Wash your crypto keys

When I first learned how to use public key cryptography to secure access to my system, I was incredibly protective of the private key and dreaded a scenario where it could be accessed by an attacker who could use it to pose as me. I secured access to almost everything with that single key.

Paranoia resulting in better protection of your most important assets is always good, but it took some time before I got over the mental hurdle that it wasn’t the only private key I could ever have.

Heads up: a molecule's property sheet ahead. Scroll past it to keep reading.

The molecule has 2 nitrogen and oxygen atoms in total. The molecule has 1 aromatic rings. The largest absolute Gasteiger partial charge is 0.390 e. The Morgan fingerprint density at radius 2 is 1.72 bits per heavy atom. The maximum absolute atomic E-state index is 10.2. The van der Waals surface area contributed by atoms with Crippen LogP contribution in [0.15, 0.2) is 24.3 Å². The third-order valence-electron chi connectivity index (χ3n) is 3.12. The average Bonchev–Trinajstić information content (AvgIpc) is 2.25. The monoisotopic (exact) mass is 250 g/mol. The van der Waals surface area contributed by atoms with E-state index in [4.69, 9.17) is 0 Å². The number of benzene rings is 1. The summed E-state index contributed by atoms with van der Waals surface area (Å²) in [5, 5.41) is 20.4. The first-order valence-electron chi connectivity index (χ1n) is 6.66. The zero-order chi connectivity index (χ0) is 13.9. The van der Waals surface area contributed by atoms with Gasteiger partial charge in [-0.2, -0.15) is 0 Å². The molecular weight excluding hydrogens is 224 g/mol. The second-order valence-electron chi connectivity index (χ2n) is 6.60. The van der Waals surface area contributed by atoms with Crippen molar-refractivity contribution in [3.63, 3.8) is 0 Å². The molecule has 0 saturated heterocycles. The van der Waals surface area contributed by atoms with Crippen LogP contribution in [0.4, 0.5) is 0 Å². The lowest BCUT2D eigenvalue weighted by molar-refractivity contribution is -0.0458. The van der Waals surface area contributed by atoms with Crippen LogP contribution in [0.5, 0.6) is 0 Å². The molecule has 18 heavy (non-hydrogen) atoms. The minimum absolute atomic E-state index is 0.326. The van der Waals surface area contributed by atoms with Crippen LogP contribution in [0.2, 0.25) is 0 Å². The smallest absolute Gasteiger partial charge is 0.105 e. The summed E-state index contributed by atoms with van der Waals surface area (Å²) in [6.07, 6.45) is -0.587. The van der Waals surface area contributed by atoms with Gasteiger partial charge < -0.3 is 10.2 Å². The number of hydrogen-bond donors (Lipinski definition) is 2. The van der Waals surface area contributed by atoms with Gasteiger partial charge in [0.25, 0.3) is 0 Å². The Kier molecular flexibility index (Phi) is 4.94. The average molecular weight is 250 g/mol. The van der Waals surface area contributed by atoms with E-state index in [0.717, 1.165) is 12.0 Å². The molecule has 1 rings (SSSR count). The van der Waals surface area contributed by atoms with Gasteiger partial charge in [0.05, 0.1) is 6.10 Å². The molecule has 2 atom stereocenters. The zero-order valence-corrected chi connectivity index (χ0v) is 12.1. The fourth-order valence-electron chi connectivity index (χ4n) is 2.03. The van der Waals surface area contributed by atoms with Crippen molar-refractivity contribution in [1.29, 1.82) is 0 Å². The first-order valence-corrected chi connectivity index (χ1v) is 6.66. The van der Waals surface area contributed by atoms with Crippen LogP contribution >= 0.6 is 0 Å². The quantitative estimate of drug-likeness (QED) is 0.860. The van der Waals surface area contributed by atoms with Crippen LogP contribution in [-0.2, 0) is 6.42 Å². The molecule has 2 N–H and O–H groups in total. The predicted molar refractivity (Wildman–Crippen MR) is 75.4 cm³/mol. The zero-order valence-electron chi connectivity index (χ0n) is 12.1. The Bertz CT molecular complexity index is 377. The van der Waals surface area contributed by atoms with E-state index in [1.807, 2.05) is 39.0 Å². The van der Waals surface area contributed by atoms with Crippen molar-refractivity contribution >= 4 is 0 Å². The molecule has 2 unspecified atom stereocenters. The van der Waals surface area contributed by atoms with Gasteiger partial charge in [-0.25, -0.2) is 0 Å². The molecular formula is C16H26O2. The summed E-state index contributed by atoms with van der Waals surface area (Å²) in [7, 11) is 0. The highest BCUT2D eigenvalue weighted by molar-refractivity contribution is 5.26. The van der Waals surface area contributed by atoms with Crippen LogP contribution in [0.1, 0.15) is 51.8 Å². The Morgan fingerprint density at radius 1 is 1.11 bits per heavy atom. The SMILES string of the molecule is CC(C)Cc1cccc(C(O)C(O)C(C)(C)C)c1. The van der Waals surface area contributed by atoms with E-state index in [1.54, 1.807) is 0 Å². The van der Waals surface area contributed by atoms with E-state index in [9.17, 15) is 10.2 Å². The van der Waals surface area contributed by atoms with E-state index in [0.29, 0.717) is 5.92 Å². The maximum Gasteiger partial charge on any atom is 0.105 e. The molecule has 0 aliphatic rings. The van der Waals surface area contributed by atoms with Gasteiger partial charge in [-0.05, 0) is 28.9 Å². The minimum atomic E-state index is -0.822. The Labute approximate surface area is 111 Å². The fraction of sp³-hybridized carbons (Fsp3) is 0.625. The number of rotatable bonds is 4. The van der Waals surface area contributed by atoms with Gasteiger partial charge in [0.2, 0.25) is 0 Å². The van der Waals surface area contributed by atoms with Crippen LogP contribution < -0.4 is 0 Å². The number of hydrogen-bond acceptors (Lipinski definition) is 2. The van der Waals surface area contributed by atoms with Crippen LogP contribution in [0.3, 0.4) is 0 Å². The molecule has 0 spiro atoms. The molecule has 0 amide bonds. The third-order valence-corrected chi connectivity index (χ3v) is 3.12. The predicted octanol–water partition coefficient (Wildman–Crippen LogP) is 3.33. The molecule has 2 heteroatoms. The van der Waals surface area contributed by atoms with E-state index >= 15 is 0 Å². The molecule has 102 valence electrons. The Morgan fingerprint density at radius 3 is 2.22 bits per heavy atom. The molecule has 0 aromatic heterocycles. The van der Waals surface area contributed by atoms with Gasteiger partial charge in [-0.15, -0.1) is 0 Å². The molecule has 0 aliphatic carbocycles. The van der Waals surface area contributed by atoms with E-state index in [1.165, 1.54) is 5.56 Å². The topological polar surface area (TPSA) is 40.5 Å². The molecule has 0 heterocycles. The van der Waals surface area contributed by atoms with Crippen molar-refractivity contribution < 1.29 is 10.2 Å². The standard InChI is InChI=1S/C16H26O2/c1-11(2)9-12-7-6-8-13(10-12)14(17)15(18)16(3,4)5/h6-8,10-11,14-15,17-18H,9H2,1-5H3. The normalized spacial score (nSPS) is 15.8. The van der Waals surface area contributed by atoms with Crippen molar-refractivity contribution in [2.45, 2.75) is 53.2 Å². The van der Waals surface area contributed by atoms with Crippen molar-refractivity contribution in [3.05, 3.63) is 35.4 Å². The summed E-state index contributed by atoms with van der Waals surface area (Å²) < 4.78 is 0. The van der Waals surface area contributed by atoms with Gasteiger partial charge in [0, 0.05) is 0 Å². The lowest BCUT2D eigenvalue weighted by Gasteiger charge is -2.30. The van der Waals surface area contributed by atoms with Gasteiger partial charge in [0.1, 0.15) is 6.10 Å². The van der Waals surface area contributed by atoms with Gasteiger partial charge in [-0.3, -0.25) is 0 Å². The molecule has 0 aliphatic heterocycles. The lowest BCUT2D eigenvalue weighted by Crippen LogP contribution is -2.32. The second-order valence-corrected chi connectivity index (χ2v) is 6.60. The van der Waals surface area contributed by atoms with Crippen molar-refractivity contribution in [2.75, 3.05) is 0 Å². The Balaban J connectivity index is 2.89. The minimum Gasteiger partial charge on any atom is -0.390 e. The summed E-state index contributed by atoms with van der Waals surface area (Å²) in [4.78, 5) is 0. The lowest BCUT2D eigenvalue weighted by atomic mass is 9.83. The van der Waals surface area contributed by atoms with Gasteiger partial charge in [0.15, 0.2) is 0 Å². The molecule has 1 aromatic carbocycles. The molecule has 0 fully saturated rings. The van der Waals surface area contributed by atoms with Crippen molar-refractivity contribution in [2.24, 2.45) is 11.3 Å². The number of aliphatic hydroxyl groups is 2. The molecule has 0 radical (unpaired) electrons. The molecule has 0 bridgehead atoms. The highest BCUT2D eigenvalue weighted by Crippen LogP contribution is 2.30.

Recently I’ve come to effectively “wash” my private keys whenever I care to, often quite frequently. It’s trivial to generate new ones, remember a key passphrase scheme that lets you change the passphrase each time too, and deploy them to your systems. Revoking access granted to old keys is just as easy.

That way you automatically reduce the time a private key is useful and reduce the surface area of any attack should it be compromised. Doing so should be part of your key management practice, just as you change and protect other access credentials.